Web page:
Newly arrived infants and very young orangutans spend the day in a forested nursery where they are cared for 24/7 by their babysitters. Their health is carefully monitored as many of them have come to the center severely malnourished and they are extremely susceptible to illness due to having compromised immune systems. Many of them had been raised as pets after their mothers were slaughtered and precious few have been lucky enough to survive the ordeal of life without the one perosn they depend on most: their mothers. In the wild, an orangutan would spend the first 6 or 7 years of his or her life with their mother. It is this loss which the rehabilitation process needs to make up for. In Baby School, the orangutans learn to climb and move around in trees. They begin to experiment more with new fruits and also begin to interact closely with one another. After a few years in Baby School, as they grow stronger and more independent, the orangutans move up to Forest School.
In Forest School, the orangutans begin to truly develop the skills they will need to survive as adults in the wild. Climbing and nest building as well as swinging and maneuvering amongst the trees are skills that they now practice every day. They continue to learn about new foods and also learn about things to avoid– such as snakes! They now come into contact with a lot more orangutans. They are in groups or ‘classes’ ranging from approximately 8 – 12 individuals with who they will essentially ‘grow up’. The brilliant series Orangutan Diaries, seen on PBS in the US and the BBC worldwide, depicts this stage of their lives in great detail.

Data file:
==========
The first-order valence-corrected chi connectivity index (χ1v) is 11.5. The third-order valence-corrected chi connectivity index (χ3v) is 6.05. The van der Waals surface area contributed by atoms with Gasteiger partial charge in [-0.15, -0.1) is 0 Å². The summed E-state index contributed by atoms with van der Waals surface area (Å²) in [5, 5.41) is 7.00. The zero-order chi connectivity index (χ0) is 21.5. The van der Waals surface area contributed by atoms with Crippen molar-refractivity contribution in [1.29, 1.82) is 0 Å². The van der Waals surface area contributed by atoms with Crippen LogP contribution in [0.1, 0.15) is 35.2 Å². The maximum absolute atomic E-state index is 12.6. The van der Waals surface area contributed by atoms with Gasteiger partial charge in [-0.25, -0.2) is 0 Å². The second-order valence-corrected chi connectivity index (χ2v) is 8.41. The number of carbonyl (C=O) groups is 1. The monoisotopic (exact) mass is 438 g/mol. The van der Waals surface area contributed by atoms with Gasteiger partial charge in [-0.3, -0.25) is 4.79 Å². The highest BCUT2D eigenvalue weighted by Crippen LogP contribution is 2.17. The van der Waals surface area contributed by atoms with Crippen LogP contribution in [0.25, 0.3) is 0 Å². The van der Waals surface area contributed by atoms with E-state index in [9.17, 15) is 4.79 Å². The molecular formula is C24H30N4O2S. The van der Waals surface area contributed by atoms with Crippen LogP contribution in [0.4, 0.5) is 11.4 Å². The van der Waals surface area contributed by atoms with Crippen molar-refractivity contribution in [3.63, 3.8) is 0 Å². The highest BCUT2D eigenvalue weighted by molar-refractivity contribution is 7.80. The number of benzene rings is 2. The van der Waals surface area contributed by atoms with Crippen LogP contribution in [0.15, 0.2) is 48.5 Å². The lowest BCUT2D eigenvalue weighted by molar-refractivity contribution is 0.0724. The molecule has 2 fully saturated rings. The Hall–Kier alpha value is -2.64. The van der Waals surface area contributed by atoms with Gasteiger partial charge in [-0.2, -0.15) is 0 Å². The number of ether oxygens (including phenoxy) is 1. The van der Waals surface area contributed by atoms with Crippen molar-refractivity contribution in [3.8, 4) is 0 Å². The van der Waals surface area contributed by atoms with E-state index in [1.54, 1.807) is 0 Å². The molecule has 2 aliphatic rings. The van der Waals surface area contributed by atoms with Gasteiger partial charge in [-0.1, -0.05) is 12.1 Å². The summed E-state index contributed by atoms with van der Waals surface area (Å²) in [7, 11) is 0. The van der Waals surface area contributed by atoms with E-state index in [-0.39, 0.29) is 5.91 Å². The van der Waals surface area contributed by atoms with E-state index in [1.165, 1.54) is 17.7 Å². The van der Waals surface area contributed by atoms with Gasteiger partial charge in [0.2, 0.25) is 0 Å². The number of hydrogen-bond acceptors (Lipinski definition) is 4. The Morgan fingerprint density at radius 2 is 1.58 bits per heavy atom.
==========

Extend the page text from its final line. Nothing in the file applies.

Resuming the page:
Orangutans in Forest School spend the entire day in the nearby peat forest– only returning to the main center in the late afternoon to have a snack, drink some milk and get some sleep. This afternoon ritual takes place on the famous Nyaru Menteng main lawn, which can be seen in the photo at left as well as at the top of this page (The Standoff).
The Islands: Orangutan University
The islands are the penultimate step in the rehabilitation of orphaned orangutans. There are 5 river islands: Kaja, Palas 1 and 2, Hampapak Matei and Bangamat. They are all islands in the Rungan River, which runs behind the Nyaru Menteng veterinary clinic. From there, there is a mere 15 minute drive to the small village of Sei Gohong, which is the most important harbor in the area. There are only minimal feeding-platforms and jetties on the islands so as to keep the setting as natural as possible.